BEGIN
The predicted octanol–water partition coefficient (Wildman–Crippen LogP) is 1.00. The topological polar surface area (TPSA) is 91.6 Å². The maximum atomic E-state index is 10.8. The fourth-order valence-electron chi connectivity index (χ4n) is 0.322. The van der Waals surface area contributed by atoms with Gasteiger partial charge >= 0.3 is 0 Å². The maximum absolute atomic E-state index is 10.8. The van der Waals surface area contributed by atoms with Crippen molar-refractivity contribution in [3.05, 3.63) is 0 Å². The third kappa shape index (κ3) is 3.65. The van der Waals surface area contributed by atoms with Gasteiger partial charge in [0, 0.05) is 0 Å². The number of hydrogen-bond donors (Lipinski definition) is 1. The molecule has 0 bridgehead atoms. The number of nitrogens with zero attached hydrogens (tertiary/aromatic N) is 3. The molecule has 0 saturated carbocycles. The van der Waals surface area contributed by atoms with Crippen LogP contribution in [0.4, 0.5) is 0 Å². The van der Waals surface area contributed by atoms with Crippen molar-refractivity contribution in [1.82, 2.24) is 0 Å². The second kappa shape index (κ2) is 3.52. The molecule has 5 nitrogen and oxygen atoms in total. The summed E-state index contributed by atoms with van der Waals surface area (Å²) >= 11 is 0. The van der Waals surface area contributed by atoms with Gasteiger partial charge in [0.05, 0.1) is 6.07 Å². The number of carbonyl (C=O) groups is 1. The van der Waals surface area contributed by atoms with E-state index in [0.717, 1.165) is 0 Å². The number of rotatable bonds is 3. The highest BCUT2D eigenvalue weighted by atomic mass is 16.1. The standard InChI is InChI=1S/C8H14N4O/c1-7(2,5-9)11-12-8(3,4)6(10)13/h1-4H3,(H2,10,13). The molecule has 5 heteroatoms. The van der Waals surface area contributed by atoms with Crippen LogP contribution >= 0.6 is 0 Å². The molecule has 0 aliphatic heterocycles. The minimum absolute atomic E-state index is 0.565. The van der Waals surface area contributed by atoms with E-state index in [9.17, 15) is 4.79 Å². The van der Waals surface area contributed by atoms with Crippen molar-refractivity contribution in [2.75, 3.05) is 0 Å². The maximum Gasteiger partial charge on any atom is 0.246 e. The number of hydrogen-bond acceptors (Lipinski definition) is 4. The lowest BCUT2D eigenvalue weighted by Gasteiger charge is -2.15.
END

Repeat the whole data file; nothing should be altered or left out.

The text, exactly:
The predicted octanol–water partition coefficient (Wildman–Crippen LogP) is 1.00. The topological polar surface area (TPSA) is 91.6 Å². The maximum atomic E-state index is 10.8. The fourth-order valence-electron chi connectivity index (χ4n) is 0.322. The van der Waals surface area contributed by atoms with Gasteiger partial charge >= 0.3 is 0 Å². The maximum absolute atomic E-state index is 10.8. The van der Waals surface area contributed by atoms with Crippen molar-refractivity contribution in [3.05, 3.63) is 0 Å². The third kappa shape index (κ3) is 3.65. The van der Waals surface area contributed by atoms with Gasteiger partial charge in [0, 0.05) is 0 Å². The number of hydrogen-bond donors (Lipinski definition) is 1. The molecule has 0 bridgehead atoms. The number of nitrogens with zero attached hydrogens (tertiary/aromatic N) is 3. The molecule has 0 saturated carbocycles. The van der Waals surface area contributed by atoms with Crippen LogP contribution in [0.4, 0.5) is 0 Å². The van der Waals surface area contributed by atoms with Crippen molar-refractivity contribution in [1.82, 2.24) is 0 Å². The second kappa shape index (κ2) is 3.52. The molecule has 5 nitrogen and oxygen atoms in total. The summed E-state index contributed by atoms with van der Waals surface area (Å²) >= 11 is 0. The van der Waals surface area contributed by atoms with Gasteiger partial charge in [0.05, 0.1) is 6.07 Å². The number of carbonyl (C=O) groups is 1. The van der Waals surface area contributed by atoms with E-state index in [0.717, 1.165) is 0 Å². The number of rotatable bonds is 3. The highest BCUT2D eigenvalue weighted by atomic mass is 16.1. The standard InChI is InChI=1S/C8H14N4O/c1-7(2,5-9)11-12-8(3,4)6(10)13/h1-4H3,(H2,10,13). The molecule has 5 heteroatoms. The van der Waals surface area contributed by atoms with Crippen LogP contribution >= 0.6 is 0 Å². The molecule has 0 aliphatic heterocycles. The minimum absolute atomic E-state index is 0.565. The van der Waals surface area contributed by atoms with E-state index in [9.17, 15) is 4.79 Å². The van der Waals surface area contributed by atoms with Crippen molar-refractivity contribution in [2.75, 3.05) is 0 Å². The maximum Gasteiger partial charge on any atom is 0.246 e. The number of hydrogen-bond acceptors (Lipinski definition) is 4. The lowest BCUT2D eigenvalue weighted by Gasteiger charge is -2.15.